Justin Jamail

Five Poems


“Man with a Letter” by Hans Memling


This person seems to have had the kind of personality

that Norsemen imposed on yew trees.  Trying to help,

the curatorial note says it’s “either a love letter

or a marriage contract.”  So we might as well have no idea.


That is: man writes letter; man buys portrait or

man signs contract; man buys portrait.  One of these seems

right to me, but, for once, we aren’t here to please me,

but this Dutch-like fellow. Either way: painter likes effeminate

accessories – little pins, little papers.  Mamma


got engaged at the Cracker Barrel: Polaroid

didn’t really do it justice.  I am thinking of the landscapes

he put in the window, that the painting, that this poem

is like a nation – divided but unarranged: One restaurant,

different people.  One window, different what? Skies?



On Italian Painters


They forgot to paint

the allegorical figure

of what was nice while it lasted. 

I don’t know if that

was a mistake or an accident,

but I do blame them for it

because you can almost always

tell: With all those reckless

ceilings going up above them,

running through a world

where every chair

is a folding chair,

where the weather

is so expensive

you can’t believe Grandma

can afford it,

where even the spiders

have gone to spider heaven—Well,

this might have been

another shrug

of sophisticated

resignation – instead

a way to remember

men shoot bullets

against armor of proof

not to hurt it

but to praise it.



Agnes Martin Painting I Saw at Cravath or

Beautiful Object in Murderous Light


The love between movables and immovables

Has practical effect on the in’ernet of course

But also behind the luxury desks of twit street,

With the crowd behind the bond, the available

Crowd of purchasers, of curators, purveyors

Of secret bedrooms, rented contexts.


Or painful contexts.  I felt it was so myself.

Before the lady banker’s oath, some time

And dull soda is served by some early adopters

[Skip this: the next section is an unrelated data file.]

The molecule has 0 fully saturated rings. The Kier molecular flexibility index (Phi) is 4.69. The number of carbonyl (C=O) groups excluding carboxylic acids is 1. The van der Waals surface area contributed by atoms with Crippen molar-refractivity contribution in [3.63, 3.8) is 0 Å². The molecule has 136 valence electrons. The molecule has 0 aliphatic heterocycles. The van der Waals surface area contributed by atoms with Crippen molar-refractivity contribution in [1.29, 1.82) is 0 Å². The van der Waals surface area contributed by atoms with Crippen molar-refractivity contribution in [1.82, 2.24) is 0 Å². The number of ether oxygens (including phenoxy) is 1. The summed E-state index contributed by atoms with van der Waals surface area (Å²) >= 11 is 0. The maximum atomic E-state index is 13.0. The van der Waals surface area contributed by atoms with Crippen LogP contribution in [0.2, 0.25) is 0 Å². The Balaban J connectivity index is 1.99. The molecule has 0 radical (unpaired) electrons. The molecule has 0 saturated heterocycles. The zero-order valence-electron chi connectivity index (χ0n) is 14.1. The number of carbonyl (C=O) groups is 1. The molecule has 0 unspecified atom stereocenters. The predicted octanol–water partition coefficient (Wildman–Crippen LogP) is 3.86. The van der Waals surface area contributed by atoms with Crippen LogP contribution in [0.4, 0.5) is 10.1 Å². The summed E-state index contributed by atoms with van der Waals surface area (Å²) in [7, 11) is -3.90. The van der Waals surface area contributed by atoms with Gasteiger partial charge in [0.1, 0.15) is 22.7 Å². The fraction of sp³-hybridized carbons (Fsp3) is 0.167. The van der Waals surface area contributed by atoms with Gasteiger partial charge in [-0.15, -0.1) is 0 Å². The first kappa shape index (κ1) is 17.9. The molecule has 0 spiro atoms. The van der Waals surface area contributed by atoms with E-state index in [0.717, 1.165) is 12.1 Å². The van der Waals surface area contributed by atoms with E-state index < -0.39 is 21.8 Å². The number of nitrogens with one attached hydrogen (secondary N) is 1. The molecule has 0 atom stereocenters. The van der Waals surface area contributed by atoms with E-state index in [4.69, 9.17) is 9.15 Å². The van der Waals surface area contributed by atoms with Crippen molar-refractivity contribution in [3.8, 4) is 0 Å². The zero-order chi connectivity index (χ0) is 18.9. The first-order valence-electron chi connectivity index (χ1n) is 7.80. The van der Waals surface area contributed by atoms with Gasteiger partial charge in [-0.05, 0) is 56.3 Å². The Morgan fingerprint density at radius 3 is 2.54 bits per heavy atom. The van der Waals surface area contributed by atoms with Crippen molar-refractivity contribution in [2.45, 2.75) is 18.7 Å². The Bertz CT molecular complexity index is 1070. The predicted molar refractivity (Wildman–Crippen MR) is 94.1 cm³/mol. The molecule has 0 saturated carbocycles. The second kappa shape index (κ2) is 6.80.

Of irreflective victory instead of an available

Waitress in battered flats.  Imagine my surprise,

While bosses wasted fortitude on muck,

To finally, still contemplating lunch,

Meet a painting like the circles I walk in.



In My Fancy Wallpaper


With much patience, the wrath of design

can do much to make known the design

of mercy – I mean they killed us in our teepees –

it looked easy as a cradle: “Blue represents passion.”

Neil was mysterious and wore buckskin he said

“red represents loyalty.” I was surprised that the colors

meant anything at all – they are good for nobody. 

The conquering palms in the portrait hall approach the ceiling,

become gold-flocked sea turtles – they look gentle

as a little mistress, but don’t intend anything by it.

At least there is such a thing as charming senselessness:

I thought my fancy wallpaper wrote a poem

but it wasn’t a good poem. It was an interesting list.



Impatient to Assume


Eight hours studying appliances

Which pay for themselves over time. 


Don't laugh: it's one way

To find out which trees grow in the flood.


At first you can't tell because nothing

Drowns slower than trees.


Not at this hour anyway – it’s midnight

But it will soon be lunchtime.


Our favorite citizens churn themselves

Into customers and, meanwhile,


Told the dwarf may represent common sense

or practical understanding, I accept it. 


At end of trip, machine makes

Happy whir, screen glimmers


About missing an appointment but

Can’t even sleep without permission –


It’s just personal noises in here now,

Happy whirs for a stranger –


The first to make widely available

An interesting school book, a pimp’s thoughts. 


As a volunteer policeman gets wrung up

on charges of larceny by trick,


I make another herniated retort

about not minding any kind of flood.


And it’s “So long, dinner machine!”

I’m off to attend a swelling:


Outside in the grassy picnic sector.


Outside on this cloud-brindled flake.


Outside among varied whirs

And the parades of feminine balustrades,


Where I leap into the fabric bulwarks

Of somebody else’s skirt, the park brightens,


And lunchtime shakes the memory

As a wimp shakes a Mastercard.